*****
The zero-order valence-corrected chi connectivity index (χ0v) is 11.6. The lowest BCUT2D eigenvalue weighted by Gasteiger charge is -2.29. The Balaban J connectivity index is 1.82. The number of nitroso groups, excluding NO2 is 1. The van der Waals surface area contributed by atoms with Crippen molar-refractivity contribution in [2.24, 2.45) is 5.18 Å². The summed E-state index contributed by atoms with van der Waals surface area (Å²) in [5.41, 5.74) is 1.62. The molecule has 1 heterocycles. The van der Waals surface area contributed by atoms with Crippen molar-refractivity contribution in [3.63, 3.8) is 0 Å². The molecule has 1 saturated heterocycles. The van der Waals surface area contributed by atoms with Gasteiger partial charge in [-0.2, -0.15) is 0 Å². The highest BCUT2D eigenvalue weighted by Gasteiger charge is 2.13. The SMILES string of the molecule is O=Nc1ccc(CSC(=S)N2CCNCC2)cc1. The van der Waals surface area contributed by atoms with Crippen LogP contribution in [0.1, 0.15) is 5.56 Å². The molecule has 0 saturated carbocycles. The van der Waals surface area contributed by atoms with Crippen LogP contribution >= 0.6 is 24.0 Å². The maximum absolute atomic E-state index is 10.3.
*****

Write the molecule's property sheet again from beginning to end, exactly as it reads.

The zero-order valence-corrected chi connectivity index (χ0v) is 11.6. The lowest BCUT2D eigenvalue weighted by Gasteiger charge is -2.29. The Balaban J connectivity index is 1.82. The number of nitroso groups, excluding NO2 is 1. The van der Waals surface area contributed by atoms with Crippen molar-refractivity contribution in [2.24, 2.45) is 5.18 Å². The summed E-state index contributed by atoms with van der Waals surface area (Å²) in [5.41, 5.74) is 1.62. The molecule has 1 heterocycles. The van der Waals surface area contributed by atoms with Crippen molar-refractivity contribution in [3.63, 3.8) is 0 Å². The molecule has 1 saturated heterocycles. The van der Waals surface area contributed by atoms with Gasteiger partial charge in [-0.2, -0.15) is 0 Å². The highest BCUT2D eigenvalue weighted by Gasteiger charge is 2.13. The SMILES string of the molecule is O=Nc1ccc(CSC(=S)N2CCNCC2)cc1. The van der Waals surface area contributed by atoms with Crippen LogP contribution in [0.1, 0.15) is 5.56 Å². The molecule has 0 saturated carbocycles. The van der Waals surface area contributed by atoms with Crippen LogP contribution >= 0.6 is 24.0 Å². The maximum absolute atomic E-state index is 10.3.